London: England’s Laura Kenny and Australian Matthew Glaetzer won Commonwealth Games gold medals on an emotion-packed final day at the track cycling on Monday.
Kenny, who has suffered a miscarriage and an ectopic pregnancy since competing at last year’s Tokyo Olympics, admitted she had thought it was “going to be my last race”.
However, she re-focused and won the women’s 10-kilometre scratch on the same track where 10 years ago, aged 20, she won double Olympic gold.
Glaetzer battled back from thyroid cancer to compete at the Olympics but after some wretched luck in Birmingham — coming to grief in the keirin and then stripped of his bronze medal in the sprint on Sunday — he won the men’s 1,000m time trial.
New Zealand’s Ellesse Andrews won her third gold of the Games, landing the women’s keirin.
Her compatriot, Aaron Gate, also won for the third time at the Games, taking gold in the men’s 40km points race.
Kenny — watched by husband, fellow cycling great Jason Kenny — whipped off her helmet and whirled her right hand in the air, pointing to the raucous crowd before dismounting and draping herself in the flag of St George.
Demoralised by crash
It was a sharp contrast from her emotions in the lead-up to the race.
Kenny, who has a young son, had taken bronze in the team pursuit and then finished 13th in the points race on Sunday.
She admitted her confidence had been shaken by a horrific crash on that day that had resulted in her teammate, Matt Walls, being taken to hospital.
Her race on Monday was also marred by a crash that led to Indian rider Meenakshi Meenakshi being stretchered off the track.
“You see something like that (Walls going over the barrier into the crowd)... I was having a serious confidence crisis,” she told the BBC.
“I just didn’t want to be on the track and when that happens I race badly and I don’t get a result.
“And that’s what happened. Whereas today I was so fired up. I kept saying to myself in the toilet, ‘I can do this’.”
Kenny, who secured England’s only track cycling gold at the Commonwealths, said she had told her husband on Sunday night the game was up.
“I can’t believe it. Honestly, I said to Jase (Jason Kenny) ‘I think this is going to be my last race’,” she said.
“I’ve lost the spark, training doesn’t come that easy. I have absolutely just lost motivation.
“Then last night I was messaging my new coach Len and I was like ‘No, I’m not giving up, I have one more roll of the dice, please just help me.
“It could not have been better set up if I tried.”
Glaetzer had a beaming smile as he stood on the top step of the podium.
The 29-year-old had soaked up the applause on his lap of honour, with an Australian flag tied around his neck, Superman style.
“I’m making a habit of bouncing back at the Commonwealth Games,” said Glaetzer, who timed 59.505sec.
“I’d rather not have such lows to come back from, but it shows there is always a new day and we can always try again,” he said.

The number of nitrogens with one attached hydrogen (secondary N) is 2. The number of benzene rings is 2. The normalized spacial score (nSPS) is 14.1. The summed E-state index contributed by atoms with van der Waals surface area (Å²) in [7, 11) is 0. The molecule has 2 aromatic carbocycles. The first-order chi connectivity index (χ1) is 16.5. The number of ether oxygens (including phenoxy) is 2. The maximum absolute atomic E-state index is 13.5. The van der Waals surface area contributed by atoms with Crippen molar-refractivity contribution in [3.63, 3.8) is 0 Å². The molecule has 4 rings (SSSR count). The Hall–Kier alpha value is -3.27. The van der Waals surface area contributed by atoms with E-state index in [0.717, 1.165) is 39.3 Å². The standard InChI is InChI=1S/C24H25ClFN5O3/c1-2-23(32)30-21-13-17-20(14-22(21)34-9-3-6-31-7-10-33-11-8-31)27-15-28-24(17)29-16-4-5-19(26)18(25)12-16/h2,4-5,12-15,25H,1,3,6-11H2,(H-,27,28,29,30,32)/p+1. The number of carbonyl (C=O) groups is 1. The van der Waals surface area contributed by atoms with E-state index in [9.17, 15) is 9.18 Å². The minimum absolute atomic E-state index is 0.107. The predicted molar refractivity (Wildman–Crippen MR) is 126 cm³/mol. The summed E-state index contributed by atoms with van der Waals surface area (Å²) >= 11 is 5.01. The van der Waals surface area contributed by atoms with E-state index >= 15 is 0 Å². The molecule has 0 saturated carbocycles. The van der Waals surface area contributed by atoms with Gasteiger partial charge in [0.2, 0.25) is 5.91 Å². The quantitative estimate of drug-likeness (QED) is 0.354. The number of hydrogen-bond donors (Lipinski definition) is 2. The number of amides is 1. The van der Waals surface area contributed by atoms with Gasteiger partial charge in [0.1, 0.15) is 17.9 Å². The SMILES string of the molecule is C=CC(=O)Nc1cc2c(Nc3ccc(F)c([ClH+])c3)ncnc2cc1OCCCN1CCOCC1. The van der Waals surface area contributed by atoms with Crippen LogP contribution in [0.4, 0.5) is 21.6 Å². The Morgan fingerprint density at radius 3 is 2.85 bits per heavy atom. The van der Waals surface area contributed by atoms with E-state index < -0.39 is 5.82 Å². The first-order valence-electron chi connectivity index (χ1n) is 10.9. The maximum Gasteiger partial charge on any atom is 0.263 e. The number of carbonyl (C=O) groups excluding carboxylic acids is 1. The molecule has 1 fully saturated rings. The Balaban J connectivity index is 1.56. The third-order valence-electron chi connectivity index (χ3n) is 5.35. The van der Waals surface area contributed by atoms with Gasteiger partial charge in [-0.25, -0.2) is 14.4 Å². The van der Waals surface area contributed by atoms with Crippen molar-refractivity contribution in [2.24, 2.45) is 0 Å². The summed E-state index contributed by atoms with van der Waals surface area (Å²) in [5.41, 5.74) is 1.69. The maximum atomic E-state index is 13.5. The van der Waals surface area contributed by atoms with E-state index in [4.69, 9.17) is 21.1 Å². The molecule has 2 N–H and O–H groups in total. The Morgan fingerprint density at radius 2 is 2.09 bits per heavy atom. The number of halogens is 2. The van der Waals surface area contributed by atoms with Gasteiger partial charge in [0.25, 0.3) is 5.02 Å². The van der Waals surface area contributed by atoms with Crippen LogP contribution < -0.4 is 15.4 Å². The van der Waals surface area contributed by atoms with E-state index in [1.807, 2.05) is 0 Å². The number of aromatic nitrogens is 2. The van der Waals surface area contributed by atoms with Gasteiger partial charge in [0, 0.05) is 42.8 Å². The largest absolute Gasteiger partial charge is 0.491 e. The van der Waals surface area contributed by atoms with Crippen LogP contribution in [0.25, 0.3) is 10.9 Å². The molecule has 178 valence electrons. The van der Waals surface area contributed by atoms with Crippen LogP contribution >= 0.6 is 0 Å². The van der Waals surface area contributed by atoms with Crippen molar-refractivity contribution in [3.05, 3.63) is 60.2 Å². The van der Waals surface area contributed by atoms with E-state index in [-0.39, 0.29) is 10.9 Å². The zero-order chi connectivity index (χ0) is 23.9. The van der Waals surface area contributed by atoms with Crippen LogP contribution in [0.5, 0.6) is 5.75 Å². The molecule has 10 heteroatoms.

New Zealand and Australia dominated the Commonwealth Games track cycling, which included para track events, winning eight gold medals apiece.
Most of the events at the Commonwealths are being held in Birmingham but the track cycling took place at the Lee Valley VeloPark in London.
Judoka Shushila Devi Likmabam clinched India’s seventh medal, and the first outside weightlifting in Birmingham after losing to Michaela Whitebooi of South Africa in the women’s 48kg final in judo. This is her second medal at the Commonwealth Games after she won silver at the Glasgow in 2014.
Vijay Kumar bagged a waza-ari after just 5 seconds of the bell and held on to claim the Ippon to take home the bronze medal in the men’s 60 Kg Judo event. Vijay Kumar made quick work of Cyprus’ Petros Christodoulides in the opening minute of the bronze medal match to claim a medal for India.
The final proved to be an end-to-end encounter between Sushila Devi and Michaela Whitebooi with both judokas not leaving an inch till the end of the match. Both of them failed to register a single point at the end of regulation time.
Rupa Rani's brilliant show
The Indians could not have picked anyone better than skip Rupa Rani Tirkey to play the last bowl in the women’s fours semi-final against New Zealand at the lawn bowl competition. They were trailing 13-12 going into the 15th and final end and had to score at least two shots to claim a spot in the final and secure a historic maiden medal in the competition in which they had been coming close to winning medals since in 2018.
Rupa Rani, 34, is one of the most experienced players in the Indian Fours line-up that also includes Lovely Choubey, Pinki and Nayanmoni Saikia, having represented the country in three Commonwealth Games in triples, pairs and fours so far. She has won three bronze medals in triples and fours in the Asia-Pacific Championships so far as part of the scene since 2009.
On Monday, Rupa Rani nailed the final bowl and India bagged four points, securing a memorable victory against a higher-ranked team and assuring themselves of a maiden medal.